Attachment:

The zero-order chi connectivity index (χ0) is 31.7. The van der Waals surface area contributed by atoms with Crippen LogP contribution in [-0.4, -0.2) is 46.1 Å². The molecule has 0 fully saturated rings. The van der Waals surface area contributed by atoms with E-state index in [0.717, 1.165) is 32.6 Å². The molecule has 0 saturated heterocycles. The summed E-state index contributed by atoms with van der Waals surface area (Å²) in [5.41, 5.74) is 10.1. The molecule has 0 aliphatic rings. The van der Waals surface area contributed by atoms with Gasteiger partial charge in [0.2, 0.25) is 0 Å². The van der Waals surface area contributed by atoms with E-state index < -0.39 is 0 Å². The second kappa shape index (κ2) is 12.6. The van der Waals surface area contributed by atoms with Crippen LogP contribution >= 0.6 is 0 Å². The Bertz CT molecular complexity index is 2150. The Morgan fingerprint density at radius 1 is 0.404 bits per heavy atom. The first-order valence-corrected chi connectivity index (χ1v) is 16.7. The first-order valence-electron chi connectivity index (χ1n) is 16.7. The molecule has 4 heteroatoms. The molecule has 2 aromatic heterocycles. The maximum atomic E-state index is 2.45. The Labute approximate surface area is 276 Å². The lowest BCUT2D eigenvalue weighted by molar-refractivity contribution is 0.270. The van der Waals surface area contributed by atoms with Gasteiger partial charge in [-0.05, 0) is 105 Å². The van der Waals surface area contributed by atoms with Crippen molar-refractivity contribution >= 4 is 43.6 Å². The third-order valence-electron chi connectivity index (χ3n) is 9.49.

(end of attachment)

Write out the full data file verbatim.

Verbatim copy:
The zero-order chi connectivity index (χ0) is 31.7. The van der Waals surface area contributed by atoms with Crippen LogP contribution in [-0.4, -0.2) is 46.1 Å². The molecule has 0 fully saturated rings. The van der Waals surface area contributed by atoms with E-state index in [0.717, 1.165) is 32.6 Å². The molecule has 0 saturated heterocycles. The summed E-state index contributed by atoms with van der Waals surface area (Å²) in [5.41, 5.74) is 10.1. The molecule has 0 aliphatic rings. The van der Waals surface area contributed by atoms with Gasteiger partial charge in [0.2, 0.25) is 0 Å². The van der Waals surface area contributed by atoms with E-state index < -0.39 is 0 Å². The second kappa shape index (κ2) is 12.6. The van der Waals surface area contributed by atoms with Crippen LogP contribution >= 0.6 is 0 Å². The Bertz CT molecular complexity index is 2150. The Morgan fingerprint density at radius 1 is 0.404 bits per heavy atom. The first-order valence-corrected chi connectivity index (χ1v) is 16.7. The first-order valence-electron chi connectivity index (χ1n) is 16.7. The molecule has 4 heteroatoms. The molecule has 2 aromatic heterocycles. The maximum atomic E-state index is 2.45. The Labute approximate surface area is 276 Å². The lowest BCUT2D eigenvalue weighted by molar-refractivity contribution is 0.270. The van der Waals surface area contributed by atoms with Gasteiger partial charge in [-0.05, 0) is 105 Å². The van der Waals surface area contributed by atoms with Crippen molar-refractivity contribution >= 4 is 43.6 Å². The third-order valence-electron chi connectivity index (χ3n) is 9.49.